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    Re: What were the Lunar Distances for - two requests to G.Huxtable and one remark
    From: Jan Kalivoda
    Date: 2002 Dec 29, 12:53 +0100

    Thank you very much for your quick answer, Mr. Huxtable. It was very useful. 
    You have deciphered my e-mail address well.
    
    Please, can you send me your reply once more to my e-mail address? I haven't 
    obtained it from the list - maybe the server was not accustomed to me in the 
    first hours of my presence. The reaction of Jared Sherman reached me already.
    
    And another request and probably more demanding one - you have mentioned in 
    the past weeks that you had collected a list of printing errors in Cotter's 
    "History of Nautical Astronomy", and you offered it to the list members. Can 
    I ask for it, if it is not difficult for you? Thank you very much. In my 
    opinion, Cotter's treatment of very popular Dunthorne's method for clearing 
    L.D. isn't correct, among other things.
    
    Upon second thought, I suppose that there must have been an important turning 
    point in the history of relations of L.D. and chronometer - the introduction 
    of the temperature corrections for the chronometr rates. Lecky speaks of them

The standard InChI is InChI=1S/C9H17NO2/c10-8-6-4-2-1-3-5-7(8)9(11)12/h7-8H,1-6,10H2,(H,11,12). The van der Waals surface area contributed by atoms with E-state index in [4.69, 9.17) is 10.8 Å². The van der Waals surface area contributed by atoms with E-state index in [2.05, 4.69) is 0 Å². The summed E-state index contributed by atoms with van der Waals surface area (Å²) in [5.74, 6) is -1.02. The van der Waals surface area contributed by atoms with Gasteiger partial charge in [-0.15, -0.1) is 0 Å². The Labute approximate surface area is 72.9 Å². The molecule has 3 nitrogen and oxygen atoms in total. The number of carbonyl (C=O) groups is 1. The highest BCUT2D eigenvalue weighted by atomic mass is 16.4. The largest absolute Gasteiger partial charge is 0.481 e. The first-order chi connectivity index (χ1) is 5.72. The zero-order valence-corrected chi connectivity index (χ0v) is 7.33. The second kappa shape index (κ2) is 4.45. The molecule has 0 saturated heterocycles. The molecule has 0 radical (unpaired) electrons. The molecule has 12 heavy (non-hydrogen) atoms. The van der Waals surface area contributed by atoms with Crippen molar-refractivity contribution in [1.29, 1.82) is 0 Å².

as of a rather new concept in his "Wrinkles" from 1881, so they might have 
    been commonly introduced in 1870 or so. (I am waiting for Gould's book on the 
    history of chronometer via interlibrary services.) After that, the 
    chronometer time may have been correct within twelve seconds even after 
    several months offshore without any check - provided that no mechanical 
    failure took place. L.D. could only discover such potential failure then, not 
    more.
    
    But before, even the best chronometer in the best condition could deviate for 
    one minute during one month of great temperature differences to the 
    temperature, for which its standard rate had been established. After two 
    months of deep-sea navigation, chronometer and L.D. became equivalent in 
    their reliability.
    
    
    Jan Kalivoda
    
    
    

       
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